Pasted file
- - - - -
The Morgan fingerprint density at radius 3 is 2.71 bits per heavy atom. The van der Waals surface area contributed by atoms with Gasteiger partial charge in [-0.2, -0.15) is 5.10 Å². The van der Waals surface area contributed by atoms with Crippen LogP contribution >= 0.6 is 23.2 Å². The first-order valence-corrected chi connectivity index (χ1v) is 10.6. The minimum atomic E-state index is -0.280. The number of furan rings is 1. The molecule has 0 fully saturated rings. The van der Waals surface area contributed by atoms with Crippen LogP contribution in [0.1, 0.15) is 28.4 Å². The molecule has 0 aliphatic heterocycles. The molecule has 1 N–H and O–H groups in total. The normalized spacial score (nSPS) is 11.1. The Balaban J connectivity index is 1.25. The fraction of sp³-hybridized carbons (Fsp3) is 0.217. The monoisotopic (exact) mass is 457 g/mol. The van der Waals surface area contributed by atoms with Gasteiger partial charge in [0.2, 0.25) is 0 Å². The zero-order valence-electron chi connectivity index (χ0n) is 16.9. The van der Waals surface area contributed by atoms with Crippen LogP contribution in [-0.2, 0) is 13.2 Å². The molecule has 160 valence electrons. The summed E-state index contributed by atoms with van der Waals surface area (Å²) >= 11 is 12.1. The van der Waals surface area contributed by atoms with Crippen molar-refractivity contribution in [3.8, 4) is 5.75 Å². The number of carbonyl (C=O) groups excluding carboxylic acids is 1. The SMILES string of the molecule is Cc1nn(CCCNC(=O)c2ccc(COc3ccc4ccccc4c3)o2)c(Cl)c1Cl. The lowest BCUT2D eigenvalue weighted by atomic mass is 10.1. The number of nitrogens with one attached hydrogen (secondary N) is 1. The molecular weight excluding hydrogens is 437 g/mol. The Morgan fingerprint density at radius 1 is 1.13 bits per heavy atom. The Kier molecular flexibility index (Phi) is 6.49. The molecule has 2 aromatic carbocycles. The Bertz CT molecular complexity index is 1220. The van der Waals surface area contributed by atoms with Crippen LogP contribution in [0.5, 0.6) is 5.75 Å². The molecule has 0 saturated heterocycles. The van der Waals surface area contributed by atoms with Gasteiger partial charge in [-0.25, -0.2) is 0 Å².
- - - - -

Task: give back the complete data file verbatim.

The Morgan fingerprint density at radius 3 is 2.71 bits per heavy atom. The van der Waals surface area contributed by atoms with Gasteiger partial charge in [-0.2, -0.15) is 5.10 Å². The van der Waals surface area contributed by atoms with Crippen LogP contribution >= 0.6 is 23.2 Å². The first-order valence-corrected chi connectivity index (χ1v) is 10.6. The minimum atomic E-state index is -0.280. The number of furan rings is 1. The molecule has 0 fully saturated rings. The van der Waals surface area contributed by atoms with Crippen LogP contribution in [0.1, 0.15) is 28.4 Å². The molecule has 0 aliphatic heterocycles. The molecule has 1 N–H and O–H groups in total. The normalized spacial score (nSPS) is 11.1. The Balaban J connectivity index is 1.25. The fraction of sp³-hybridized carbons (Fsp3) is 0.217. The monoisotopic (exact) mass is 457 g/mol. The van der Waals surface area contributed by atoms with Gasteiger partial charge in [0.2, 0.25) is 0 Å². The zero-order valence-electron chi connectivity index (χ0n) is 16.9. The van der Waals surface area contributed by atoms with Crippen LogP contribution in [-0.2, 0) is 13.2 Å². The molecule has 160 valence electrons. The summed E-state index contributed by atoms with van der Waals surface area (Å²) >= 11 is 12.1. The van der Waals surface area contributed by atoms with Crippen molar-refractivity contribution in [3.8, 4) is 5.75 Å². The number of carbonyl (C=O) groups excluding carboxylic acids is 1. The SMILES string of the molecule is Cc1nn(CCCNC(=O)c2ccc(COc3ccc4ccccc4c3)o2)c(Cl)c1Cl. The lowest BCUT2D eigenvalue weighted by atomic mass is 10.1. The number of nitrogens with one attached hydrogen (secondary N) is 1. The molecular weight excluding hydrogens is 437 g/mol. The Morgan fingerprint density at radius 1 is 1.13 bits per heavy atom. The Kier molecular flexibility index (Phi) is 6.49. The molecule has 2 aromatic carbocycles. The Bertz CT molecular complexity index is 1220. The van der Waals surface area contributed by atoms with Crippen LogP contribution in [0.5, 0.6) is 5.75 Å². The molecule has 0 saturated heterocycles. The van der Waals surface area contributed by atoms with Gasteiger partial charge in [-0.25, -0.2) is 0 Å².